y-e-h-h... you'd have thunk, but no. Our driving licences are still paper tri-fold design. There is a photo, but the licences bear no resemblance to any other EU licence. Those of us who work with EU nationals have seen the credit card style ones, but so far as I know there's no plans to bring them in here.
And nope, it's not an urban myth unfortunately; it's since been decided that it might be a good idea to have samples of licences from other countries. Better late than never I suppose.
Look, you're probably aware of the incompetance and corruptness in our banks - the rest of the administrative bodies aren't much better. Actually, that was probably the only bright spot in todays papers.
It's actually not as simple as you'd think!
It's an easy enough mistake to occur when you look at European driving licenses, they're not all identically layouts.
I searched a few examples in google images just out of curiosity and there seems to be a few different versions around as well as pre-EU national versions in the recently joined member states, like Poland, which may still be valid.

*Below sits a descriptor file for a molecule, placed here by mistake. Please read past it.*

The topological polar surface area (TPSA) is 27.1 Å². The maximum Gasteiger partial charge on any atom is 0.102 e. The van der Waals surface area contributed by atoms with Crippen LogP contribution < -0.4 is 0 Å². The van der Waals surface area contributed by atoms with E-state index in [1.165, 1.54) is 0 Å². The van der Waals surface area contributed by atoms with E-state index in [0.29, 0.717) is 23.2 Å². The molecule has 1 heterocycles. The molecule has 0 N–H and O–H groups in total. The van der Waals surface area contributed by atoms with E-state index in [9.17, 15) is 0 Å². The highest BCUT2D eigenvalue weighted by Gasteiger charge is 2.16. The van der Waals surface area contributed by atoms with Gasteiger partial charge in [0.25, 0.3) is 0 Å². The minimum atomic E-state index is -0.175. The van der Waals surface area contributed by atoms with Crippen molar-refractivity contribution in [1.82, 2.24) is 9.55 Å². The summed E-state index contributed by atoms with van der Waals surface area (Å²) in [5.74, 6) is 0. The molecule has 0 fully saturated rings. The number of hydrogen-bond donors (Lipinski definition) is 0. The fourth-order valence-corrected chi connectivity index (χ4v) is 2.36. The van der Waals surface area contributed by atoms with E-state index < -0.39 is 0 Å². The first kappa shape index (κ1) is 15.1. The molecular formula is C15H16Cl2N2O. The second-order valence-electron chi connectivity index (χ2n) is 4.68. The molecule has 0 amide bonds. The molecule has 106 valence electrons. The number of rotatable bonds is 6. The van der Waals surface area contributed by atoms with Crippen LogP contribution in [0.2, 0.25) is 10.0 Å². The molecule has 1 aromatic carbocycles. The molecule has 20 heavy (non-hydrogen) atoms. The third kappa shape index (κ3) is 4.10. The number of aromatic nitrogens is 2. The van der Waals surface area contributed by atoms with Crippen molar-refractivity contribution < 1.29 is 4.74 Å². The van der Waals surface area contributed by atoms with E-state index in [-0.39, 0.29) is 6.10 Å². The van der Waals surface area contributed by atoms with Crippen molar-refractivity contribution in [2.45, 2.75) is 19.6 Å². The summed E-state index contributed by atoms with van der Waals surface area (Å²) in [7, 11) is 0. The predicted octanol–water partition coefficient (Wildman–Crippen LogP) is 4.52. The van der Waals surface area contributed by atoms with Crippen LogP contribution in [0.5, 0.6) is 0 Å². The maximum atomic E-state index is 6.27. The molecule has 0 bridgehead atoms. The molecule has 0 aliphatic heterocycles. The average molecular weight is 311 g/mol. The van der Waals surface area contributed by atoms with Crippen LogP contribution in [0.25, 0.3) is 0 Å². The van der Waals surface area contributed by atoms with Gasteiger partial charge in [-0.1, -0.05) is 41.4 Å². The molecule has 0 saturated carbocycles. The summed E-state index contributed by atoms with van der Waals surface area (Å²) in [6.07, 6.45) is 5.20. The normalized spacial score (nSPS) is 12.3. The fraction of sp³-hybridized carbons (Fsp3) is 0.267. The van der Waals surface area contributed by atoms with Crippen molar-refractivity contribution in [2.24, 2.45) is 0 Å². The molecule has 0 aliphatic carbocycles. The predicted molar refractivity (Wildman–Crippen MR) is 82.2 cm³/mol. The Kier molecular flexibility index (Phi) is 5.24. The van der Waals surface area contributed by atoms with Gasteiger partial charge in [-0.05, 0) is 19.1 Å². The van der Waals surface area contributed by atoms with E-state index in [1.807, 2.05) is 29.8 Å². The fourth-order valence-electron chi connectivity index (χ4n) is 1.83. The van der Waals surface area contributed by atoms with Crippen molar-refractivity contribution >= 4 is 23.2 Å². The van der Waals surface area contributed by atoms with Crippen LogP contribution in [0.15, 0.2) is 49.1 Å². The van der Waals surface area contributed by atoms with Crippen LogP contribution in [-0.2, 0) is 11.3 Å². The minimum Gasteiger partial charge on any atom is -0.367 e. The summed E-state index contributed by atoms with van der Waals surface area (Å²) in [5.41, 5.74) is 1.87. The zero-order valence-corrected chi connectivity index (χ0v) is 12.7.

The problem was that a particular version of the Polish License had those words printed where you'd expect to see a driver's name usually on the standardised EU version.
Also, the big pink papery book is still used by a few EU countries, I know a few french people who still seem to carry one, so it's definitely not unique to Ireland.
There was some fuss over rolling out credit card size licenses here as they wanted to wait until the Garda (Police) had rolled out its hand held computer programme (now almost complete). Any system rolled out will have to be trialled with those devices etc first. So, there was some sense in not rushing ahead with first generation chip cards.
@ who ever it was...
"Honestly, ex-rock-ape bouncers I can forgive, but trained Police Officers?"
And the difference being.....?
<<I would have thought one solution would be enter phrases like "Driving Licence" in all languages into their system so it displayed a warning but that would need a bit of common sense.>>
Yep, but the "Driving Licence" woids are on the licence in the common Euro languages. See the examples above. Even the Polish one's got it in English, too. It's in Welsh (I think) and possibly in Gaelic - not one of my skills, I add.
Grief, even Irish Paddywagon drivers can't be that unobservant.
"It's not as easy as you think"
Yes, it is. The fields are all numbered and the meanings of each field is the same on all EU licenses.
@ David Taylor
And obviously all driving licences within the EU are identical...
That is bad......
......but how many of you choppers have had a photo licence for more than 10 years and haven't renewed it.